2.4 Demographic Data

2.4 Demographic Data

As we mentioned, demographics have long been used by marketers to segment and target consumers. Based on census population data, private firms such as Acxiom, CACI, ChoicePoint, DataQuick, Experian, Equifax, Polk, Trans Union, and others aggregate this data with additional lifestyle and socioeconomic information, reselling it at the zip-code or specific physical-address levels and matching it by various keys, such as an address telephone or Social Security number. To gain an understanding of the type of data that these aggregators provide, we will look at the InfoBase product from Acxiom.

Acxiom, like others in this industry, offers a wide variety of U.S. consumer, business, and telephone data. Their main product, InfoBase, includes mailing lists, database or file enhancement, analytical services, and telephone and e-mail data. InfoBase provides demographic, socioeconomic, and lifestyle data on individuals, households, geographic levels, and businesses. Acxiom, for example, can match household information to an address and return the data attributes listed in Table 2.1.

Table 2.1: Acxiom Infobase Basic Data Profile

Truck/motorcycle/RV owner

Aggregate value of vehicles

Adult age ranges

Children's age ranges

Occupation-first and second individual


Length of residence

Dwelling size

Marital status

First and second individual name and gender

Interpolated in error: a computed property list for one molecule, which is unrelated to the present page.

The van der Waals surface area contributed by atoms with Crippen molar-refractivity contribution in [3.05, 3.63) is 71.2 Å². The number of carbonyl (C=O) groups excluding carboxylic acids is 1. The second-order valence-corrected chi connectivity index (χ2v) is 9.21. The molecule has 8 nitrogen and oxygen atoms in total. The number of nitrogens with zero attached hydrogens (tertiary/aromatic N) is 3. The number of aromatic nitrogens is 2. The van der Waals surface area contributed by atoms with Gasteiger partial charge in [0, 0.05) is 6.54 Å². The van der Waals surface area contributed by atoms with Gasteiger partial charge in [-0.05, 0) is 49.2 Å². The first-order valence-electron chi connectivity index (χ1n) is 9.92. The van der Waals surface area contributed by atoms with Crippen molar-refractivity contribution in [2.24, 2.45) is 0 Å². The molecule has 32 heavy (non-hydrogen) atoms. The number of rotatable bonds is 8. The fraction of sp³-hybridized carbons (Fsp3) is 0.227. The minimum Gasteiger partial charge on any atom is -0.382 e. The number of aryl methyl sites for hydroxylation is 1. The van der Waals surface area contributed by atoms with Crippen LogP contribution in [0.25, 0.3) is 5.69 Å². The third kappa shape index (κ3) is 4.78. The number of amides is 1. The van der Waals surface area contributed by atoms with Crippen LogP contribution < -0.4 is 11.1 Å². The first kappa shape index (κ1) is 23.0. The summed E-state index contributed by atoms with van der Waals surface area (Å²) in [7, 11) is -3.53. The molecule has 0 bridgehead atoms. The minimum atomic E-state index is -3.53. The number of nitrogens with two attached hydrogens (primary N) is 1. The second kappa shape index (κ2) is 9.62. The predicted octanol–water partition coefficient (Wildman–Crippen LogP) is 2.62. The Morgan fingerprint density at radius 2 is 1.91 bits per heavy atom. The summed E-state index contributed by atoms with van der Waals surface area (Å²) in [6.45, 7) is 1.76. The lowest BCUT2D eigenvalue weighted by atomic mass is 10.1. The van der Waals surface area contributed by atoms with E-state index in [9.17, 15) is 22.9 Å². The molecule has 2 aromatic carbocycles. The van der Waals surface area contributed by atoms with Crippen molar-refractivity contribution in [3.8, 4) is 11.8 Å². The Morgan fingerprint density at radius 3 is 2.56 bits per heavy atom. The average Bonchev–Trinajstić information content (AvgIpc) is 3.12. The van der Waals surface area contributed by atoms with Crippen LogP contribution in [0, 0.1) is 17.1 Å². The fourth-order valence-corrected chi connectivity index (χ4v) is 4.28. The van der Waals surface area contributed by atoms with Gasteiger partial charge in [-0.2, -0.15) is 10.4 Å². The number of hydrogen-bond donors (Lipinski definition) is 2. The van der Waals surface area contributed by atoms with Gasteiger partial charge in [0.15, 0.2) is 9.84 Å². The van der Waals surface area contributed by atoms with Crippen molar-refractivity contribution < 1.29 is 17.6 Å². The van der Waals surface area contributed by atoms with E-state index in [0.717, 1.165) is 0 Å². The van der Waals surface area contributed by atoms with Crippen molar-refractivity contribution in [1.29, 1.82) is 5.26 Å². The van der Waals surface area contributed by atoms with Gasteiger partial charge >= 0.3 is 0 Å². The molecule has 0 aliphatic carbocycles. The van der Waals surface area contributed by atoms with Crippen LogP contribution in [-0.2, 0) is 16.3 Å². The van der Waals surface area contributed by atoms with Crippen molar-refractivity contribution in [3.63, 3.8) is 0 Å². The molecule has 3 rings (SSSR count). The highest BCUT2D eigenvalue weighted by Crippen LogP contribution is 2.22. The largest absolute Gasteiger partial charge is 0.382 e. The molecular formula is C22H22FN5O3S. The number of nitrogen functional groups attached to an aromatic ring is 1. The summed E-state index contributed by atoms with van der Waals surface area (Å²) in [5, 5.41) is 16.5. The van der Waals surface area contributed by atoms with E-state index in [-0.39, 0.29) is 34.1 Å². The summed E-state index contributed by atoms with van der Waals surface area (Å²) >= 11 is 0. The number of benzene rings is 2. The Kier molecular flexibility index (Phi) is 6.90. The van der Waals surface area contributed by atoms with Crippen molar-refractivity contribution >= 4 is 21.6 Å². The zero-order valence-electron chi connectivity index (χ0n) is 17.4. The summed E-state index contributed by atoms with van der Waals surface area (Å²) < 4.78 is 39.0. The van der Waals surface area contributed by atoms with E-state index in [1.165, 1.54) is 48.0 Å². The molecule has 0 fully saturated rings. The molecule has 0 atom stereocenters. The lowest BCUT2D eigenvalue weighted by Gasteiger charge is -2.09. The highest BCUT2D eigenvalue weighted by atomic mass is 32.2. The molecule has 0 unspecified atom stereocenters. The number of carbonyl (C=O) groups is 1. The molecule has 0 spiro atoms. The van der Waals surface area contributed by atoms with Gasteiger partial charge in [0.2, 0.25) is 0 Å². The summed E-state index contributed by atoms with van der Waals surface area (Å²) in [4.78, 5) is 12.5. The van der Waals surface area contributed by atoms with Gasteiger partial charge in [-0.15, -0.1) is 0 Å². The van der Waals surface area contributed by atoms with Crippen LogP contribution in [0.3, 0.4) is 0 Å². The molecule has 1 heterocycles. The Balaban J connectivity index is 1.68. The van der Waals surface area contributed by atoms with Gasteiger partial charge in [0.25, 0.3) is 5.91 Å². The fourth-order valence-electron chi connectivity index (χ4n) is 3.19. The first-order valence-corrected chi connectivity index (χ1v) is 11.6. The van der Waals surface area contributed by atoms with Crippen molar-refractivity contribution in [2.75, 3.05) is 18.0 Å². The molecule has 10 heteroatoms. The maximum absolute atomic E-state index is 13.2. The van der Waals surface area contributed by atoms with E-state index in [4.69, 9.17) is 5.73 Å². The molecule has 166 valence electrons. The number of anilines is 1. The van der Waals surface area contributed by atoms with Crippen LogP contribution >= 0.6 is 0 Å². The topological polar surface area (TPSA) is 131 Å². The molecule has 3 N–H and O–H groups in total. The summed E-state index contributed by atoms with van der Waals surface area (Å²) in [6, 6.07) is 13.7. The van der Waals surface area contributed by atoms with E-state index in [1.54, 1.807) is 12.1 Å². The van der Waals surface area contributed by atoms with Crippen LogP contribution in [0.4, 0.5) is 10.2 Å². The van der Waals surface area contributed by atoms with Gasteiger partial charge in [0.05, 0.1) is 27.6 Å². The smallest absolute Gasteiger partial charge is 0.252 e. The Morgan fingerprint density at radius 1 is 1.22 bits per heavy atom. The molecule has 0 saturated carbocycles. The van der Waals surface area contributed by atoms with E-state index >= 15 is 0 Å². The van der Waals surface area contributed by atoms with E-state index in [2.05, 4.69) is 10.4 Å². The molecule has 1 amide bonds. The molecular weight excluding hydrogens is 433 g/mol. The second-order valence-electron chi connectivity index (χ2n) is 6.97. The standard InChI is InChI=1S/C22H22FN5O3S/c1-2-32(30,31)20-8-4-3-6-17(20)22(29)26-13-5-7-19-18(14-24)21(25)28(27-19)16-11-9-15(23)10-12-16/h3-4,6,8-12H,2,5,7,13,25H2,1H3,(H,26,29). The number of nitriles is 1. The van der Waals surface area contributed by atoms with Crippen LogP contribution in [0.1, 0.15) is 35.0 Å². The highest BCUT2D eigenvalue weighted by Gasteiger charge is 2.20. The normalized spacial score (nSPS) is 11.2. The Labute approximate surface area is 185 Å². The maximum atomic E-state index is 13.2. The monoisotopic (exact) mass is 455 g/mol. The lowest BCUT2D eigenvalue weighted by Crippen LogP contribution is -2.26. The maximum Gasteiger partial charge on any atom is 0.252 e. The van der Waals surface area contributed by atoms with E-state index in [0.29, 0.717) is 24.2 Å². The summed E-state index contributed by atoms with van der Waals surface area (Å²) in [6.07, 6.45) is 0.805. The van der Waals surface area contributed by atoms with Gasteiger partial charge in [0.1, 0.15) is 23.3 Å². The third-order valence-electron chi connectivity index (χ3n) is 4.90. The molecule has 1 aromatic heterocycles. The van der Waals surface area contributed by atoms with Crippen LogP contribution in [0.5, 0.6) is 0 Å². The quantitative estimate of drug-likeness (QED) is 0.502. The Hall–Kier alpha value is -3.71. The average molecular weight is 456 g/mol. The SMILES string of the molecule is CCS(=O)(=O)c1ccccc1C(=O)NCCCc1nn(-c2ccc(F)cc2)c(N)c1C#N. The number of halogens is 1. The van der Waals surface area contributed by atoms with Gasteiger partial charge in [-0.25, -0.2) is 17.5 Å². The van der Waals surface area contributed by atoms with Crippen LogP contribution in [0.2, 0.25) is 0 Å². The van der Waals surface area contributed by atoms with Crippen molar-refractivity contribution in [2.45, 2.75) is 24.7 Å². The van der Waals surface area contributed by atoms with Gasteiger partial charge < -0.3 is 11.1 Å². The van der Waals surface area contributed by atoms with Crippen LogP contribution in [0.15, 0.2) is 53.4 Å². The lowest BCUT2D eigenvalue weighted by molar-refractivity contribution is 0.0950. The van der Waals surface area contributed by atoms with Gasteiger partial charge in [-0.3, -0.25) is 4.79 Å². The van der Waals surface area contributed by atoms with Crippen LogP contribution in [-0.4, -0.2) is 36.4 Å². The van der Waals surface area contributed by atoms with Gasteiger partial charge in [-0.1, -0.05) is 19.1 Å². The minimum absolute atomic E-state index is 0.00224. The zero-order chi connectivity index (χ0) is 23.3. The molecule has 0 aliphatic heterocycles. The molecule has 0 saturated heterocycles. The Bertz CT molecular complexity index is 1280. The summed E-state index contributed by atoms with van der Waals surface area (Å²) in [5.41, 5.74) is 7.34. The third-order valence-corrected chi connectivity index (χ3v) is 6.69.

Verification date

Mail order buyer

Household status indicator

First and second individual age ranges

Working woman

Mail responders

Credit card indicator

Presence of children

Age range of individual

Number of adults

Estimated income code

New car buyer/leased car

Known number of vehicles owned

Dominant vehicle lifestyle

Apartment number

DMA do not mail/phone flags

Acxiom InfoBase basic data profile

Using public sources gathered from applications, registrations, and licenses for new corporations with secretaries of state, fictitious business names, business licenses, and trade names filed with either state or counties, Acxiom also aggregates information on companies. For business entities, Acxiom can provide the type of information listed in Table 2.2.

Table 2.2: Partial List of Type of Information or Companies Provided by Acxiom

Business Name

Tradestyle and Mailing Street Address

Primary SIC Code

Census Tract

MSA Code

Mailing Address Lines

DSF Delivery Type

State & County Code

Population Code

Phone Number (w/ area code)

Fax Area Code & Phone

Contact Name/Title

Self-Employed Flag